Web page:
These CFRDs have been built throughout China. The conditions of the sites chosen vary greatly, and as a result so do the experiences and problems encountered during construction. Chinese designers and constructors are capable of suiting measures to local conditions and completing satisfactory CFRDs: although CFRD construction began late in the country it has developed very fast, and China is among the countries that have built the most dams of this type. Characteristic of China’s recent CFRD designs are a thin layer of roller compacted rockfill, the use of slipformed face concrete, a narrow plinth, a well-graded cushion layer, and treatment of a deep and thick overburden.

A dam body can be of higher density, and deformation can be reduced by replacing a thick dumped layer with a thin roller compacted layer. This also allows for more adaptability in the use of embankment materials. The thickness of a dumped rockfill layer was not the same throughout the layer: it might vary from 18m to 30m or more. Within the layer three distinct regions develop: the fines would fill the pores of the upper layer after being flushed by water; the mid-layer forms a zone with the pores filled by mid-sized stones; the lower layer is of large stones. The porosity of the large stones of all dumped rockfill is 32-40%. The compressibility of the lower layer is very high.

Chinese experience

The thick roller compacted rockfill (lift thickness <2m), by contrast, can reach a higher density, and the porosity of such a layer is generally less than 25% — in some cases less than 20%.The deformation modulus for different conditions is nearly 30-130MPa. Settlement of the rockfill has mostly finished during the construction period — settlement is less than 0.5% after dam completion (including impounding period). This makes the dam performance more reliable. In Chinese experience, settlement of dumped rockfill three years after completion is almost five times that for roller compacted rockfill; and the settlement of dumped rockfill 30 years after completion is almost eight times that for roller compacted rockfill.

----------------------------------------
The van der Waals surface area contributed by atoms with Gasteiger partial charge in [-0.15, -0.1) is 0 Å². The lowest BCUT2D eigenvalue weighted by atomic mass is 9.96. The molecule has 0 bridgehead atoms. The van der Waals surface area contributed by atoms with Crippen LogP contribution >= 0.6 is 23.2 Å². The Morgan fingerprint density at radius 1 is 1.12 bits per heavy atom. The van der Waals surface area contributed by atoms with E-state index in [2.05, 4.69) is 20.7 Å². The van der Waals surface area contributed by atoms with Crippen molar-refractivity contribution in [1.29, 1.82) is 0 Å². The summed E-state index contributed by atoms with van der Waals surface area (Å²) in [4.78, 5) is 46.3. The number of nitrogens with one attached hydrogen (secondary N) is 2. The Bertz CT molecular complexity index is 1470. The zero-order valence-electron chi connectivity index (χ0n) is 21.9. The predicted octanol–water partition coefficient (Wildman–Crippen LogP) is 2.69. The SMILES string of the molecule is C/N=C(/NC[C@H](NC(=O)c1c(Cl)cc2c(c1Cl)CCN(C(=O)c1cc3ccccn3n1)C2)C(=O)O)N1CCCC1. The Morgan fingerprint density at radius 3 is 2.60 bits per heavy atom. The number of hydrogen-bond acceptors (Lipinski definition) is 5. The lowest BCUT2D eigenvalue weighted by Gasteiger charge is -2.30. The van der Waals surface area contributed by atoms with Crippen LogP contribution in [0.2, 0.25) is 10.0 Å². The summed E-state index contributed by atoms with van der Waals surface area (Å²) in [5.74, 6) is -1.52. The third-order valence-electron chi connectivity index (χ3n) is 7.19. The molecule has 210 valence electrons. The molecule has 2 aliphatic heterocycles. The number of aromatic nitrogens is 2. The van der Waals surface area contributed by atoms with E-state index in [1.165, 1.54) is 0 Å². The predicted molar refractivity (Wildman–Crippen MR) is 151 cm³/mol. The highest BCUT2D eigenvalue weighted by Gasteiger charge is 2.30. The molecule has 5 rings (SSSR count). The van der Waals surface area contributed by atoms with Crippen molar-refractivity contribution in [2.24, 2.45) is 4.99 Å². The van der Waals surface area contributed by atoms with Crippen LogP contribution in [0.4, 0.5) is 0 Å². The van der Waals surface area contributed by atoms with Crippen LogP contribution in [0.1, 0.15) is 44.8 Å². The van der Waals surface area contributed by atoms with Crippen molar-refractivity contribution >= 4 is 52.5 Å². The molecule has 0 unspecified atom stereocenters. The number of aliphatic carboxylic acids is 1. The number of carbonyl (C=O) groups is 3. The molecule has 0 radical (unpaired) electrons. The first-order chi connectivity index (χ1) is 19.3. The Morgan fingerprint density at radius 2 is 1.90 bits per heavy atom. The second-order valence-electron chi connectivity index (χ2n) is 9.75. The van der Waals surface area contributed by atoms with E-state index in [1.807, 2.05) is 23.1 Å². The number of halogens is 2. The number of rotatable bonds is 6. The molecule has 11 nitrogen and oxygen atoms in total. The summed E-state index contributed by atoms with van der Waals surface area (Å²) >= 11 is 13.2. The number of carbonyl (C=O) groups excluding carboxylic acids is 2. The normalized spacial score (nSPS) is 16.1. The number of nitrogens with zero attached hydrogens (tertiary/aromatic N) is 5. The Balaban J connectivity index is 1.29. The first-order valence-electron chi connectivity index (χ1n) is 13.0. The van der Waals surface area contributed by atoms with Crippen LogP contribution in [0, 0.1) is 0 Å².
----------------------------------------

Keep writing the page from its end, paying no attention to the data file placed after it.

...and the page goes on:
Observations on CFRDs with a height of 100m show that a roller compacted rockfill would stabilise nearly three years after its completion; however, a dumped rockfill would still have some settlement after 30 years. The ratio of annual settlement is about 12.8:20.

The thick roller compacted rockfill has resolved the critical problems such as large deformation and discordance of a face slab resulting from an earlier dumped rockfill.

Slipforming face concrete results in a face slab divided into strips with vertical joints. Slipforming can be completed with or without horizontal joints depending on the construction conditions.

Joints between the strips do not use compressible filler: waterstops of many types are used instead, and rigid contact is maintained between strips, so as to avoid enlarging any deformation of a perimeter joint because of deformable fillers in the joints. The width of the strips is generally 12-16m. The width of the earlier triangular filling plate was placed by hand near the peripheral joint, resulting in a smooth level on the upper rim of the plate, and then a slipform is used to place the concrete. This type of formworking has not been adopted for the recent CFRD construction. The horizontal joints in the face are usually planned to take into account construction conditions, impounding ahead of time or flood control at the end of the dam construction.